Meanwhile the battle for Allepo is raging and we will continue observing and finding ways to treat relics as resources.


patriciaormsby said...

Oh no! I'm late to the comments! Any JMG follower in the Tokyo area on Sunday, October 2, is invited to the 2nd meeting of the Kanto Green Wizards. The next typhoon is still far away, but may still provoke some rain from the "Akisame" stationary front currently parked over Honshu. In the off-chance that it threatens a real downpour that day, I won't make it. It is, after all, a potluck picnic. (Bring something sinful to share.)

For details, please see the comments of last week's post, where it is nicely up at the top.

John Michael Greer said...

Avery, good. I think it's quite accurate to say that Gnosticism, whether or not it's become the dominant religion in America today, is certainly the dominant political and social ideology.

Michelle, your friend is quite correct -- though it's entirely possible that the new populist party will be called the Republican Party. Stranger things have happened.

Fred, your well-read homeschooler's analysis is rather oversimplified -- there was more going on than that -- but what she's talking about was certainly an important part of the picture. A really thorough history of the forces that drove the Civil War would offend people on all sides of the Mason-Dixon line!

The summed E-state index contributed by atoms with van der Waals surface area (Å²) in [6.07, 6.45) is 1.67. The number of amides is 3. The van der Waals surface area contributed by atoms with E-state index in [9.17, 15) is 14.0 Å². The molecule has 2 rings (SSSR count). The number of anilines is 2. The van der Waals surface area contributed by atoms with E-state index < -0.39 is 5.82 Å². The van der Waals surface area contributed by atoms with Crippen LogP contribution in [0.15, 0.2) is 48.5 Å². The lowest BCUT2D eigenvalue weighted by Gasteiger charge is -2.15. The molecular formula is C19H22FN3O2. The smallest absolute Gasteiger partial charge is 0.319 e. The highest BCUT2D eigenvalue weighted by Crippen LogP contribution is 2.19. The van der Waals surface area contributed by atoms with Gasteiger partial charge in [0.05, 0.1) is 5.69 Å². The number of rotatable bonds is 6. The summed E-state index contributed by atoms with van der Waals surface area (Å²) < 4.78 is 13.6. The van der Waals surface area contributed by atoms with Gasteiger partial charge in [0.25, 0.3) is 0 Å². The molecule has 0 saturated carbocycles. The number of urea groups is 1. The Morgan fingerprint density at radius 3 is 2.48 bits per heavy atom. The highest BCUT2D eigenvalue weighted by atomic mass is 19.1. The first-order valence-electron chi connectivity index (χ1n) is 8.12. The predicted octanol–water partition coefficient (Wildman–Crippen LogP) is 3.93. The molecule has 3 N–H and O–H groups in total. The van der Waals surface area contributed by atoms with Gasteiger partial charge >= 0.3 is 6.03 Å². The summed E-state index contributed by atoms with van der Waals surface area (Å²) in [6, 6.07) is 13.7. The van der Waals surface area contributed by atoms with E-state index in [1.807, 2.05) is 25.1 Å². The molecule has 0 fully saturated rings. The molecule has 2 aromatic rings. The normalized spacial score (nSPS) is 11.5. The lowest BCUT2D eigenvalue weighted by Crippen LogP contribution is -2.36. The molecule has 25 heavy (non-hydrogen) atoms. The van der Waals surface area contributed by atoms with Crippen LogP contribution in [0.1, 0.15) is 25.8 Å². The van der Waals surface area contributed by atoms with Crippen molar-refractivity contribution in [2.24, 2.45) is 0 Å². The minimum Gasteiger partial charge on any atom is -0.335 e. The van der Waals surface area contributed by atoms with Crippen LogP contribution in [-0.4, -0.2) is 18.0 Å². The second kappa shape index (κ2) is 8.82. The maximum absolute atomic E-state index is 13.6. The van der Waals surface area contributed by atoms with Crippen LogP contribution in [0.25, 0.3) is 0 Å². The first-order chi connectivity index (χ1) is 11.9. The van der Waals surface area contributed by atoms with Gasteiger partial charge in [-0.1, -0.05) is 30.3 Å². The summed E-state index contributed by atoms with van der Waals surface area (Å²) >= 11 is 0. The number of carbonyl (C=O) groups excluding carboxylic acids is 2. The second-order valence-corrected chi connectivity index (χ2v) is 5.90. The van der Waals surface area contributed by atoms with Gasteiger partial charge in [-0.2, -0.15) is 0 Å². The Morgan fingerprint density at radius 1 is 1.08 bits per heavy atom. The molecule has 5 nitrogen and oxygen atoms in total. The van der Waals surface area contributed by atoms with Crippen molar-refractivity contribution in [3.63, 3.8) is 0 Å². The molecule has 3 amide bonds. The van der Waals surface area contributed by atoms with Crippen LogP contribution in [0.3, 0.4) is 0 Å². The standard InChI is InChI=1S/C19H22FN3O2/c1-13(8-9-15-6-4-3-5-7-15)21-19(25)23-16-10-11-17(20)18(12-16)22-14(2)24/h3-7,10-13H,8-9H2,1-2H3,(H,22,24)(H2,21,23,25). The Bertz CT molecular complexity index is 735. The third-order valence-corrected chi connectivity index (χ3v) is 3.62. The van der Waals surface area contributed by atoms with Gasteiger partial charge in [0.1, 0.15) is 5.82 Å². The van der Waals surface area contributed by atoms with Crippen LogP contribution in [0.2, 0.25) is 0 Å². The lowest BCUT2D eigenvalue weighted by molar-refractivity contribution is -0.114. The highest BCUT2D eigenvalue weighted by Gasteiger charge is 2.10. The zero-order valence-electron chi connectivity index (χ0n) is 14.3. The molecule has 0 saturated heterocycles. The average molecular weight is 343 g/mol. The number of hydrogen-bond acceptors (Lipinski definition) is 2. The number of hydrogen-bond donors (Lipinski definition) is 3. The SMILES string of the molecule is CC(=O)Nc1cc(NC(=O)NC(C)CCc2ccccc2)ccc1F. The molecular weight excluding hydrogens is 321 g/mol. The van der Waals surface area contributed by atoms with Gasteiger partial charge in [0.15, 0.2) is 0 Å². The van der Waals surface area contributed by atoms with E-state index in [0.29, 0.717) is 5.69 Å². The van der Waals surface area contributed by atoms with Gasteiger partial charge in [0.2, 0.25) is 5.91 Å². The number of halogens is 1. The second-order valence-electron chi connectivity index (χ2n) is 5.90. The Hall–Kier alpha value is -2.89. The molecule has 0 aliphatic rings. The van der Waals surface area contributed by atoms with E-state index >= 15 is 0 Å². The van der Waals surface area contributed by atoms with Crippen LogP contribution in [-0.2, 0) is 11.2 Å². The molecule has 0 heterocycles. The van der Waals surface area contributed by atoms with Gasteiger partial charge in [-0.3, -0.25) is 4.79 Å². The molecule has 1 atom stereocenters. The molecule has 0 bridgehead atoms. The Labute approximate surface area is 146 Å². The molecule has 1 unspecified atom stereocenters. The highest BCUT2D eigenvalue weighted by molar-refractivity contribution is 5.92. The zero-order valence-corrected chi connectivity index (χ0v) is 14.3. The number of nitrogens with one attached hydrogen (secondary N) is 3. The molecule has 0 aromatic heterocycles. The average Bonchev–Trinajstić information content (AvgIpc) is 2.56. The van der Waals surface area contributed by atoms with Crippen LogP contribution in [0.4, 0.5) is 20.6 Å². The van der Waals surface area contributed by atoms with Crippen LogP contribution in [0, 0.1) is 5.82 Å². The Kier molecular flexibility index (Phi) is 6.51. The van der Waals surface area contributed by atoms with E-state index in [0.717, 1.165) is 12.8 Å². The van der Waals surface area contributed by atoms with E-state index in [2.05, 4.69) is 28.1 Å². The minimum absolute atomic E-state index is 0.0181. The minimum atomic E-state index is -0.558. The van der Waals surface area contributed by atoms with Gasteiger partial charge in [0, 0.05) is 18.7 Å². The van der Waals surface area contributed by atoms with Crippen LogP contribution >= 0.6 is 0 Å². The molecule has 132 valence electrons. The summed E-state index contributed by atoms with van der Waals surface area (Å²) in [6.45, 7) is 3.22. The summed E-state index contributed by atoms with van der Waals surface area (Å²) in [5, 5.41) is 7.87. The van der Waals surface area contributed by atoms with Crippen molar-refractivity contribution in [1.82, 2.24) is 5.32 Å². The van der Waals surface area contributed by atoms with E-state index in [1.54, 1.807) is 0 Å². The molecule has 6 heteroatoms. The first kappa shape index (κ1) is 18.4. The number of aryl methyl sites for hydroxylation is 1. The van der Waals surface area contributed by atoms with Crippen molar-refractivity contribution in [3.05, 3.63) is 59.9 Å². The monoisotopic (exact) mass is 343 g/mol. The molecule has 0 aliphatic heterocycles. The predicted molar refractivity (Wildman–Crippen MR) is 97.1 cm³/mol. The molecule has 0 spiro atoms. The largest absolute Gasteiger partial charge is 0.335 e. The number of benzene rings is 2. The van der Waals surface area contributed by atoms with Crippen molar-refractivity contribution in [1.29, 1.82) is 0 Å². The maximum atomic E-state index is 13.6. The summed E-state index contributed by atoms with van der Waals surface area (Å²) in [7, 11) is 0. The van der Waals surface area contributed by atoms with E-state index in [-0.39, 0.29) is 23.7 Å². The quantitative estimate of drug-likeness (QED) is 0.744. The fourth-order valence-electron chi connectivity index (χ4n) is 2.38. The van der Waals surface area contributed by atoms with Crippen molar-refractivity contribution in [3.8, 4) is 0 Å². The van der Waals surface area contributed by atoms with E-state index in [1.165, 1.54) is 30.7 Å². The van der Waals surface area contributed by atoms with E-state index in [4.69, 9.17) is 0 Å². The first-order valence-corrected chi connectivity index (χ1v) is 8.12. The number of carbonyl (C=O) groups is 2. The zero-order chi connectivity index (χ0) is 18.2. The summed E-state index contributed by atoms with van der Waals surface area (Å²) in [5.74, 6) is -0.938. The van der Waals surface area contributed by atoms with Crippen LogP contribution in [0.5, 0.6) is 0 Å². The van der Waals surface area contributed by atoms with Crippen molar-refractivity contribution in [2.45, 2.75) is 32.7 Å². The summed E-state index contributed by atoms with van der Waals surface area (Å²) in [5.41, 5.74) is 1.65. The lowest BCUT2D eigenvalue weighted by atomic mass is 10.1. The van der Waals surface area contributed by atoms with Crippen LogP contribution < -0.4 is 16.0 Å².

Sebastien, you're welcome and thank you.

Julien, that's a very good point. One of the consequences of the common liberal use of "uneducated" and "ignorant" for the people who disagree with them is that, across a very broad range of American society, education and knowledge are becoming suspect, or even treated with contempt. Of such things are dark ages made. More on this in an upcoming post.

Breanna, good! That's a point I'll be discussing in an upcoming post. The short form is that liberalism is not the only ideology of the left. Sanders and Corbyn, for example, are socialists, not liberals -- they're not the same thing -- and there are other leftward approaches as well. One of the things I'd like to see, as a moderate Burkean conservative (who recognizes the point of having someone speaking for values in a political context), is those people who are actually concerned with values, and not just as a stalking horse for the interests of the affluent, jumping off the sinking ship of liberalism and making common cause with the downtrodden via one of the less elitist leftward approaches. I see Sanders and Corbyn as moving hard in this direction, and I wish them success.

John Michael Greer said...

David, it's certainly true that automation -- which, as I've pointed out, is rewarded by government tax policies, just as hiring people is penalized by those same policies -- also has a role in the current mass unemployment in the US. So does offshoring, which again is rewarded by government tax policies, and so do several other factors. The tacit encouragement of mass illegal immigration is, as I noted in the post, one of the things involved, not the only thing involved; it's simply that you can reliably get a kneejerk shout of "racist!" out of a liberal by mentioning it, thus my use of it as an example.

Paul, you're welcome and thank you!

Violet, I hadn't seen the Gadsden snake over the Confederate battle flag, but it doesn't surprise me a bit -- no, not even in Massachusetts. The old lines and loyalties are shredding, and new patterns are taking shape. Whether that can be done without a convulsion like the Second Civil War of my narrative is the big question.

Joel, for what it's worth, I'd vote for such a party in a heartbeat. I suspect a lot of other people would, too -- the issue is simply getting that set of ideas into circulation.